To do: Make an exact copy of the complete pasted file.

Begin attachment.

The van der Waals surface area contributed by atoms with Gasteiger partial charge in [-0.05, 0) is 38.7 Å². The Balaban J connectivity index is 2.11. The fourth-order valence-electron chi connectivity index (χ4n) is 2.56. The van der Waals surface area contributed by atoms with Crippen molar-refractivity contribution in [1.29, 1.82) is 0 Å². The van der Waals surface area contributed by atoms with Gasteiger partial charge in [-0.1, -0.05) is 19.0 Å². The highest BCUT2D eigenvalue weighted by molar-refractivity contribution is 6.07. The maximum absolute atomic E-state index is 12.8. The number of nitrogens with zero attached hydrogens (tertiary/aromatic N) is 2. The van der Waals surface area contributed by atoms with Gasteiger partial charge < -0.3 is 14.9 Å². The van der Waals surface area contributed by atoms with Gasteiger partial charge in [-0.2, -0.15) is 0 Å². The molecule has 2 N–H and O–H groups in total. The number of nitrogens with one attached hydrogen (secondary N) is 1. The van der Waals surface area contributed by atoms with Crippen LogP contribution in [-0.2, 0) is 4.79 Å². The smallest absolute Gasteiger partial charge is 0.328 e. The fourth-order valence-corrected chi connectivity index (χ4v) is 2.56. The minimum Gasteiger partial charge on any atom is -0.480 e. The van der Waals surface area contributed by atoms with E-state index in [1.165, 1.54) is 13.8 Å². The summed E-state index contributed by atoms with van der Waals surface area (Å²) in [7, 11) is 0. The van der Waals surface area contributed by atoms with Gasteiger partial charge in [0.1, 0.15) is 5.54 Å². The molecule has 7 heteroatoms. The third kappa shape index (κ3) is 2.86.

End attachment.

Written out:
The van der Waals surface area contributed by atoms with Gasteiger partial charge in [-0.05, 0) is 38.7 Å². The Balaban J connectivity index is 2.11. The fourth-order valence-electron chi connectivity index (χ4n) is 2.56. The van der Waals surface area contributed by atoms with Crippen molar-refractivity contribution in [1.29, 1.82) is 0 Å². The van der Waals surface area contributed by atoms with Gasteiger partial charge in [-0.1, -0.05) is 19.0 Å². The highest BCUT2D eigenvalue weighted by molar-refractivity contribution is 6.07. The maximum absolute atomic E-state index is 12.8. The number of nitrogens with zero attached hydrogens (tertiary/aromatic N) is 2. The van der Waals surface area contributed by atoms with Gasteiger partial charge < -0.3 is 14.9 Å². The van der Waals surface area contributed by atoms with Gasteiger partial charge in [-0.2, -0.15) is 0 Å². The molecule has 2 N–H and O–H groups in total. The number of nitrogens with one attached hydrogen (secondary N) is 1. The van der Waals surface area contributed by atoms with Crippen LogP contribution in [-0.2, 0) is 4.79 Å². The smallest absolute Gasteiger partial charge is 0.328 e. The fourth-order valence-corrected chi connectivity index (χ4v) is 2.56. The minimum Gasteiger partial charge on any atom is -0.480 e. The van der Waals surface area contributed by atoms with E-state index in [1.165, 1.54) is 13.8 Å². The summed E-state index contributed by atoms with van der Waals surface area (Å²) in [7, 11) is 0. The van der Waals surface area contributed by atoms with Gasteiger partial charge in [0.1, 0.15) is 5.54 Å². The molecule has 7 heteroatoms. The third kappa shape index (κ3) is 2.86.